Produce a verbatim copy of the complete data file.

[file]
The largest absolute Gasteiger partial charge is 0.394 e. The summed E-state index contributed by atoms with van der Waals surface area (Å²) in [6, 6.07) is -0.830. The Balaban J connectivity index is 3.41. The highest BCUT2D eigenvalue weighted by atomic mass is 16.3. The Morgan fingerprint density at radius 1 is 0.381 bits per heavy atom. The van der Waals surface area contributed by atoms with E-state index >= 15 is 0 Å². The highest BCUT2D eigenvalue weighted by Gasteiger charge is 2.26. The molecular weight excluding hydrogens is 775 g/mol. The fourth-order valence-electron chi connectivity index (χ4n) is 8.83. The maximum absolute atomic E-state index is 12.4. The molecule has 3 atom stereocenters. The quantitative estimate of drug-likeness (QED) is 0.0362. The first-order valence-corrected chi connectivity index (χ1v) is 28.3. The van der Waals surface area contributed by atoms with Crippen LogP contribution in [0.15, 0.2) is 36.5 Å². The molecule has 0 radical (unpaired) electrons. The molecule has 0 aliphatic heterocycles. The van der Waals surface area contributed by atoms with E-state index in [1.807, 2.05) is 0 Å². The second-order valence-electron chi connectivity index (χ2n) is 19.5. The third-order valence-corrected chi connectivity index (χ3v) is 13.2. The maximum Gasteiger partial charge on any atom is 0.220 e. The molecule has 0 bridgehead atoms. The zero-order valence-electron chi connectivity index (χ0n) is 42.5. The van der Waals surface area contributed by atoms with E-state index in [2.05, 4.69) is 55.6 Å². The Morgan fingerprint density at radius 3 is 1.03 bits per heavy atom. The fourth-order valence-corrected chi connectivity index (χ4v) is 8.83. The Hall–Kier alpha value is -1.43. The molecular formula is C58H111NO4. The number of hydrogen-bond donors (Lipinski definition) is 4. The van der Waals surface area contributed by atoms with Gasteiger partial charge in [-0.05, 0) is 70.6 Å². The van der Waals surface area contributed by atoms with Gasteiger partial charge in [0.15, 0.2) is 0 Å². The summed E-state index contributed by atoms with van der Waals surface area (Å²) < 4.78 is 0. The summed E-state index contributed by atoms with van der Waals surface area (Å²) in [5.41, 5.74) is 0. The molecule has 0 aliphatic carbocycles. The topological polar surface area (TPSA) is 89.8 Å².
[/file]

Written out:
The largest absolute Gasteiger partial charge is 0.394 e. The summed E-state index contributed by atoms with van der Waals surface area (Å²) in [6, 6.07) is -0.830. The Balaban J connectivity index is 3.41. The highest BCUT2D eigenvalue weighted by atomic mass is 16.3. The Morgan fingerprint density at radius 1 is 0.381 bits per heavy atom. The van der Waals surface area contributed by atoms with E-state index >= 15 is 0 Å². The highest BCUT2D eigenvalue weighted by Gasteiger charge is 2.26. The molecular weight excluding hydrogens is 775 g/mol. The fourth-order valence-electron chi connectivity index (χ4n) is 8.83. The maximum absolute atomic E-state index is 12.4. The molecule has 3 atom stereocenters. The quantitative estimate of drug-likeness (QED) is 0.0362. The first-order valence-corrected chi connectivity index (χ1v) is 28.3. The van der Waals surface area contributed by atoms with Crippen LogP contribution in [0.15, 0.2) is 36.5 Å². The molecule has 0 radical (unpaired) electrons. The molecule has 0 aliphatic heterocycles. The van der Waals surface area contributed by atoms with E-state index in [1.807, 2.05) is 0 Å². The second-order valence-electron chi connectivity index (χ2n) is 19.5. The third-order valence-corrected chi connectivity index (χ3v) is 13.2. The maximum Gasteiger partial charge on any atom is 0.220 e. The molecule has 0 bridgehead atoms. The zero-order valence-electron chi connectivity index (χ0n) is 42.5. The van der Waals surface area contributed by atoms with E-state index in [2.05, 4.69) is 55.6 Å². The Morgan fingerprint density at radius 3 is 1.03 bits per heavy atom. The fourth-order valence-corrected chi connectivity index (χ4v) is 8.83. The Hall–Kier alpha value is -1.43. The molecular formula is C58H111NO4. The number of hydrogen-bond donors (Lipinski definition) is 4. The van der Waals surface area contributed by atoms with Gasteiger partial charge in [-0.05, 0) is 70.6 Å². The van der Waals surface area contributed by atoms with Gasteiger partial charge in [0.15, 0.2) is 0 Å². The summed E-state index contributed by atoms with van der Waals surface area (Å²) < 4.78 is 0. The summed E-state index contributed by atoms with van der Waals surface area (Å²) in [5.41, 5.74) is 0. The molecule has 0 aliphatic carbocycles. The topological polar surface area (TPSA) is 89.8 Å².